Bad news for banana lovers: A fungus that's particularly adept at killing the fruit has finally reached Latin America — a major supplier of the world's bananas — as scientists long feared it would.
Recently, officials in Colombia declared a national emergency after confirming the presence of this deadly fungus, known as Fusarium oxysporum Tropical Race 4 (TR4), in the country, according to the Colombian Agricultural Institute (ICA).
This is the first time the fungus has been detected in Latin America. However, the fungus isn't new — for decades, it has been devastating banana plantations in Asia, Australia and East Africa, Live Science previously reported.
Although this fungus isn't harmful to humans, it is a "serious threat" to banana production, according to the United Nations. The fungus attacks the plant's roots and blocks its vascular system — the network used to transport water and nutrients — and ultimately kills the plant. Once the fungus finds its way into soil, it can't be treated with fungicides, and it's very difficult to remove.
What's more, the fungus attacks the most commonly exported banana, the Cavendish banana. "For Western countries, the vast majority of the bananas we eat are from the same Cavendish subgroup," Nicolas Roux, a senior scientist at Bioversity International in France, told Live Science in a June interview.
Cavendish bananas reproduce asexually, meaning that the plants are essentially clones of their parents. This means banana crops lack genetic diversity, and infections can spread quickly.
"What we're having is an almost apocalyptic scenario where we'll probably lose Cavendish [banana]" Sarah Gurr, Exeter University’s chair in food security, told Wired.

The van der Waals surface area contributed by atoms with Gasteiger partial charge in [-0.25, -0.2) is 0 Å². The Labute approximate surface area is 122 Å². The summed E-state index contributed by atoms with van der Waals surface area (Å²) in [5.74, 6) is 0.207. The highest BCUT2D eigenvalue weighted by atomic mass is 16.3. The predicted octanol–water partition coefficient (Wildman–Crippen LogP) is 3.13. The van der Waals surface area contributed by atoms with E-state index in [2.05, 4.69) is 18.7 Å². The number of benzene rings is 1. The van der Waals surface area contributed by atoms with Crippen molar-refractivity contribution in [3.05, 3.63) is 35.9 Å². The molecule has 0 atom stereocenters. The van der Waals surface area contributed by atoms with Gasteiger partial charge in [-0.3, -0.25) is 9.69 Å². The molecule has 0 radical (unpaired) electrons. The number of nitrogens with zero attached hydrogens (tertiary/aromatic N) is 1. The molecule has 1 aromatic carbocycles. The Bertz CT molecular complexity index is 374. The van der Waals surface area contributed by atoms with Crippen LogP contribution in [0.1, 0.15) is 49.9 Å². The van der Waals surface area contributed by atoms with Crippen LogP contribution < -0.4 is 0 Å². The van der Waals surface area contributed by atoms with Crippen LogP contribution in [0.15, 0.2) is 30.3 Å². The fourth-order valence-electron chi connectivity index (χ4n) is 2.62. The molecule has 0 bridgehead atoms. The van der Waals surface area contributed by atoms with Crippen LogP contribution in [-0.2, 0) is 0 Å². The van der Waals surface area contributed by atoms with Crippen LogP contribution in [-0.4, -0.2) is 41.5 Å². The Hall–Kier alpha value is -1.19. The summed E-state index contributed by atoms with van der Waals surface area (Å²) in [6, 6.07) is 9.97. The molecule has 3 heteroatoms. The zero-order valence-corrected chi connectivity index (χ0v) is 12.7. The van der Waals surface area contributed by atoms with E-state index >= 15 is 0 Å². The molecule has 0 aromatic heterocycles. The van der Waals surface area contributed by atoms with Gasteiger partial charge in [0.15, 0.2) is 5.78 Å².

Officials reported that the TR4 fungus was found in a 175-hectare area in the La Guajira region of northern Colombia. The country has quarantined and destroyed affected areas in an effort to fight the fungus.
A number of ideas have been proposed to help save the Cavendish banana, including genetically engineering plants that are resistant to TR4.
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Originally published on Live Science.
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Rachael is a Live Science contributor, and was a former channel editor and senior writer for Live Science between 2010 and 2022. She has a master's degree in journalism from New York University's Science, Health and Environmental Reporting Program. She also holds a B.S. in molecular biology and an M.S. in biology from the University of California, San Diego. Her work has appeared in Scienceline, The Washington Post and Scientific American.